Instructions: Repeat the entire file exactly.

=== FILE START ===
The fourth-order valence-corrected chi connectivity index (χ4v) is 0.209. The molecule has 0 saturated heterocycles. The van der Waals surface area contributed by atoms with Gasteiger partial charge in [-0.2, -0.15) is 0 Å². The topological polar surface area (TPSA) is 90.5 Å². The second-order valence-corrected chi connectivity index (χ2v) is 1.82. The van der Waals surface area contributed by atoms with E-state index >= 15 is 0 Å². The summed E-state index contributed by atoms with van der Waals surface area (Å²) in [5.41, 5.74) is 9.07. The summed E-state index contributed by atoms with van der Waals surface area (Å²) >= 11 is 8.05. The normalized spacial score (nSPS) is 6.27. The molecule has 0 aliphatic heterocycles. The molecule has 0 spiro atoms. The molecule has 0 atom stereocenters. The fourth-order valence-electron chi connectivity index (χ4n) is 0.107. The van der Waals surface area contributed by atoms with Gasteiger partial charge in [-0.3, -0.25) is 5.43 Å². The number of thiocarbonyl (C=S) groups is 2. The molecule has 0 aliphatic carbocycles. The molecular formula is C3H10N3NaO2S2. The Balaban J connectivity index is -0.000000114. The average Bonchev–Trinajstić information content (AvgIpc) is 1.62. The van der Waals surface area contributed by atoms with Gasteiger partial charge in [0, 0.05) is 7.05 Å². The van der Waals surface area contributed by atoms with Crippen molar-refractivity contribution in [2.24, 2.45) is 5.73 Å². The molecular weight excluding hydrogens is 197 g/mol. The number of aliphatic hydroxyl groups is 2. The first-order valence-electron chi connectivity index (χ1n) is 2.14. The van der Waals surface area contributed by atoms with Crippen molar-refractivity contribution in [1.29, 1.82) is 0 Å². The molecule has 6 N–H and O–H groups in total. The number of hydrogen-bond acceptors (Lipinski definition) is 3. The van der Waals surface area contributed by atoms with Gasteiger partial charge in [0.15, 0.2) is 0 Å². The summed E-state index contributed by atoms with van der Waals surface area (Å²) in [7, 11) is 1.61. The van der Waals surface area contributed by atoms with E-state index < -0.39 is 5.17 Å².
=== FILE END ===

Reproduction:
The fourth-order valence-corrected chi connectivity index (χ4v) is 0.209. The molecule has 0 saturated heterocycles. The van der Waals surface area contributed by atoms with Gasteiger partial charge in [-0.2, -0.15) is 0 Å². The topological polar surface area (TPSA) is 90.5 Å². The second-order valence-corrected chi connectivity index (χ2v) is 1.82. The van der Waals surface area contributed by atoms with E-state index >= 15 is 0 Å². The summed E-state index contributed by atoms with van der Waals surface area (Å²) in [5.41, 5.74) is 9.07. The summed E-state index contributed by atoms with van der Waals surface area (Å²) >= 11 is 8.05. The normalized spacial score (nSPS) is 6.27. The molecule has 0 aliphatic heterocycles. The molecule has 0 spiro atoms. The molecule has 0 atom stereocenters. The fourth-order valence-electron chi connectivity index (χ4n) is 0.107. The van der Waals surface area contributed by atoms with Gasteiger partial charge in [-0.3, -0.25) is 5.43 Å². The number of thiocarbonyl (C=S) groups is 2. The molecule has 0 aliphatic carbocycles. The molecular formula is C3H10N3NaO2S2. The Balaban J connectivity index is -0.000000114. The average Bonchev–Trinajstić information content (AvgIpc) is 1.62. The van der Waals surface area contributed by atoms with Gasteiger partial charge in [0, 0.05) is 7.05 Å². The van der Waals surface area contributed by atoms with Crippen molar-refractivity contribution in [2.24, 2.45) is 5.73 Å². The molecular weight excluding hydrogens is 197 g/mol. The number of aliphatic hydroxyl groups is 2. The first-order valence-electron chi connectivity index (χ1n) is 2.14. The van der Waals surface area contributed by atoms with Crippen molar-refractivity contribution in [1.29, 1.82) is 0 Å². The molecule has 6 N–H and O–H groups in total. The number of hydrogen-bond acceptors (Lipinski definition) is 3. The van der Waals surface area contributed by atoms with Gasteiger partial charge in [0.15, 0.2) is 0 Å². The summed E-state index contributed by atoms with van der Waals surface area (Å²) in [7, 11) is 1.61. The van der Waals surface area contributed by atoms with E-state index < -0.39 is 5.17 Å².